The work introduced here is a daishō pair interpreted in katachibori that consists of a kawari-kakugata and a kawari-marugata piece with the round one representing the character kō (孝, “filial piety”) and the angular one representing the character chū (忠, “loyalty”). The characters have been turned into a design and are with their thick and bold strokes very powerful.
The signature tells us that the design of the characters go back to Shirakawa Rakuō (白川楽翁), which was the pen name of daimyō Matsudaira Sadanobu (松平定信, 1783-1759), and loyalty and filial piety were virtues that were held in very high esteem during the bakumatsu era. There are also several Mito-tsuba extant which state in the mei that their inscriptions go back to the hands of the local lord Rekkō and the Mito scholar Fujita Tōko (藤田東湖, 1806-1855). And although the reliability of such claims that very tsuba inscriptions base on the calligraphy of famous personalities remains unclear, it is very much possible that these claims are indeed true. Tsuba Kodogu Gadai Jiten by Numata Kanji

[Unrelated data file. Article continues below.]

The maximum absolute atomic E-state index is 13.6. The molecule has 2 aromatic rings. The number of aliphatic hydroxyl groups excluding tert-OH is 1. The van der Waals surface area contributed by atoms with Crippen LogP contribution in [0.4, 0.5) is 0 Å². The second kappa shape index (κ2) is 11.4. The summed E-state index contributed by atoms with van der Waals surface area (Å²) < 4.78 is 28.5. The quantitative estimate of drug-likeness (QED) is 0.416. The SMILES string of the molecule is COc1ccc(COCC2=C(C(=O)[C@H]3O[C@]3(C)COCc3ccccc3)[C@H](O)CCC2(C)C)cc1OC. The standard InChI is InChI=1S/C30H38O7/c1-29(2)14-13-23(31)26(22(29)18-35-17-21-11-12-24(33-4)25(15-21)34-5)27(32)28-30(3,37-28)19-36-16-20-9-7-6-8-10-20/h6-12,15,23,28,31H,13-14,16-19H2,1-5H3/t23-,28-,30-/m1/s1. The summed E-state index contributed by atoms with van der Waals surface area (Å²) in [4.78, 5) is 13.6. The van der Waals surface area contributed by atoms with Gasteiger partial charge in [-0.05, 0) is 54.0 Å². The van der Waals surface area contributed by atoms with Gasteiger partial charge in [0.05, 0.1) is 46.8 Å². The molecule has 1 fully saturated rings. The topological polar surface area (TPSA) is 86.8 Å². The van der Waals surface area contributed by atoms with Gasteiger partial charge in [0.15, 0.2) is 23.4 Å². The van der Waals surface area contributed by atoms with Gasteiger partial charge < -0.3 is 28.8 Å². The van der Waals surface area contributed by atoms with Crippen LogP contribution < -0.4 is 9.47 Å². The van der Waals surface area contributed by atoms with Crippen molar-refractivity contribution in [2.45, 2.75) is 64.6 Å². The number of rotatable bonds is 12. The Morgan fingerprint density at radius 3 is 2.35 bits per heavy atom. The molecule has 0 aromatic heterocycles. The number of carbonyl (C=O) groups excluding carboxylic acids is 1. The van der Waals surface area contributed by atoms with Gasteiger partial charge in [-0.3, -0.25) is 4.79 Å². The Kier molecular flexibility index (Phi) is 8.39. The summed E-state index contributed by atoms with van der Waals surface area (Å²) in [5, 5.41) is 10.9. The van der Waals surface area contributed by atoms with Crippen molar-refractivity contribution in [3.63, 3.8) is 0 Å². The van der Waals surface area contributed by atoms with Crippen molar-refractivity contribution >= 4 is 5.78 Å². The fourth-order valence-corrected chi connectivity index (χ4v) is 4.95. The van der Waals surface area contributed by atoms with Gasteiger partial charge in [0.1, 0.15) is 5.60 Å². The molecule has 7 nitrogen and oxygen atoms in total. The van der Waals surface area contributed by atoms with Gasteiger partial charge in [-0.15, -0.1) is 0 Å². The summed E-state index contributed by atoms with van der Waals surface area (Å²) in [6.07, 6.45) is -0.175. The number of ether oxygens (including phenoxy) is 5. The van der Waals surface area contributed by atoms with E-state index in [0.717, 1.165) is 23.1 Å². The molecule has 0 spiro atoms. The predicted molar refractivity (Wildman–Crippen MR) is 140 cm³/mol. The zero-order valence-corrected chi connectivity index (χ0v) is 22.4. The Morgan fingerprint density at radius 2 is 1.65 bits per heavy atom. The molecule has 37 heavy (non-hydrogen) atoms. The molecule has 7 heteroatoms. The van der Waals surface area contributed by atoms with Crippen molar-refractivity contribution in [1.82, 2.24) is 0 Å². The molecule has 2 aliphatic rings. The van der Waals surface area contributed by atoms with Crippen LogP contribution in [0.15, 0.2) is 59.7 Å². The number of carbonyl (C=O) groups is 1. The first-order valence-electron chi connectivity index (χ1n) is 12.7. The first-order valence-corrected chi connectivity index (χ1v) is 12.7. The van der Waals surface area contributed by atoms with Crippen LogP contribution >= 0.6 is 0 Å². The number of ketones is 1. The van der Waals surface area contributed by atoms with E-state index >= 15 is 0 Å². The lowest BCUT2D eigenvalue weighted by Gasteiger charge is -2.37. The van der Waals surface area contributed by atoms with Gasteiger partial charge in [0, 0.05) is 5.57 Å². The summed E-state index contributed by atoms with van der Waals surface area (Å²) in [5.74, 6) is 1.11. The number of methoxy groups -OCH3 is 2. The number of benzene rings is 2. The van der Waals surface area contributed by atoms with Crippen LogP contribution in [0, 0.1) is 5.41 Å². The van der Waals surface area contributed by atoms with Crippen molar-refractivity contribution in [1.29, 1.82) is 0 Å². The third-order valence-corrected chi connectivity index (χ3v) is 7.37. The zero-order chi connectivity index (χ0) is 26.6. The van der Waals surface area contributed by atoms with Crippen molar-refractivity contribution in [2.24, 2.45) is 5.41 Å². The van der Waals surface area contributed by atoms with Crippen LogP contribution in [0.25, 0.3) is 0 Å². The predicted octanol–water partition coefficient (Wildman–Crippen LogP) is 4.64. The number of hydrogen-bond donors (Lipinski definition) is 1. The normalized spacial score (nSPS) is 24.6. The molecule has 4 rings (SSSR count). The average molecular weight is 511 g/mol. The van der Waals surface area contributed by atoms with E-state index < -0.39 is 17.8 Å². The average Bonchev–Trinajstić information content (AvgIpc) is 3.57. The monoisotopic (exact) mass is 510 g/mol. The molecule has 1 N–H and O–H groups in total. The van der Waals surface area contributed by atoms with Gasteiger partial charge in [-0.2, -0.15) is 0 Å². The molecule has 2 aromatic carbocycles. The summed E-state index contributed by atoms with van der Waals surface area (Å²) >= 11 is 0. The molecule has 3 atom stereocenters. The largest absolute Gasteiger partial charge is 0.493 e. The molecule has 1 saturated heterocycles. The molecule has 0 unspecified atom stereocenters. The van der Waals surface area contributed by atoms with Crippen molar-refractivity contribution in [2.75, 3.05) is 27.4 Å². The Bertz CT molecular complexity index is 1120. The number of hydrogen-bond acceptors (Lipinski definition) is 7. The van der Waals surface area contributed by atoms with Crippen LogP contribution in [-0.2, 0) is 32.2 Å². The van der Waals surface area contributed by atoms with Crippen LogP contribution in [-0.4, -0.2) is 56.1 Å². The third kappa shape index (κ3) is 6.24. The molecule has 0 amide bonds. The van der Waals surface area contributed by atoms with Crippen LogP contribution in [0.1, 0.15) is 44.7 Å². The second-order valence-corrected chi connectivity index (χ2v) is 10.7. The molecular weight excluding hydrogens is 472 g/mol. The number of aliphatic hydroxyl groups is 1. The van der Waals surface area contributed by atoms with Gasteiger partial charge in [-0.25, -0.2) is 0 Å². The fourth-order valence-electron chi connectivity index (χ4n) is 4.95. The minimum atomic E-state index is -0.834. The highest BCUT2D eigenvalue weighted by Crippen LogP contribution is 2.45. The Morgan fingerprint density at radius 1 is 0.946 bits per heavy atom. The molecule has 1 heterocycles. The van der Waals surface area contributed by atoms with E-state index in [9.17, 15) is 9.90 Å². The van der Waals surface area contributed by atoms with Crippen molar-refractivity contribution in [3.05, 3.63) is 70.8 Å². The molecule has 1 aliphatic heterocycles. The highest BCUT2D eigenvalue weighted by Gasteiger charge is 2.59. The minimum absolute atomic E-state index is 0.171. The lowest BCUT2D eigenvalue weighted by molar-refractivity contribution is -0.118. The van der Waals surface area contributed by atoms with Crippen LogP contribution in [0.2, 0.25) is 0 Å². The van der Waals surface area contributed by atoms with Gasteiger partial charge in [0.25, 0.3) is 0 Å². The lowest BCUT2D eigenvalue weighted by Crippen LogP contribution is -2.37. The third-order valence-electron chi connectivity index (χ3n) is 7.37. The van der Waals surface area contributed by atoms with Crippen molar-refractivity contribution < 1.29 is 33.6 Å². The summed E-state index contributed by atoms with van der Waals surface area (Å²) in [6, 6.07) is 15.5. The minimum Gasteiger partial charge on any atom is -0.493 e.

They need further loving care at this point from someone who understands iron to see that they age gracefully from this point onward and the patina evens out over time. The right collector will know what to do with these going forward, as there are care procedures for iron tsuba which will over time bring the patina back to better condition naturally. If someone wishes to pursue this themselves via the long TLC method rather than getting them repatinated, I will adjust the price down considerably. So it is a nice opportunity to get some unusual works by a good artist if someone is willing to take the task on.
These tsuba come in a very old custom box in which they have resided for a very long time. The fabric has faded around the shadow of the tsuba, leaving their impression behind. They are ranked Tokubetsu Hozon for their quality and rarity and in this case it is well deserved.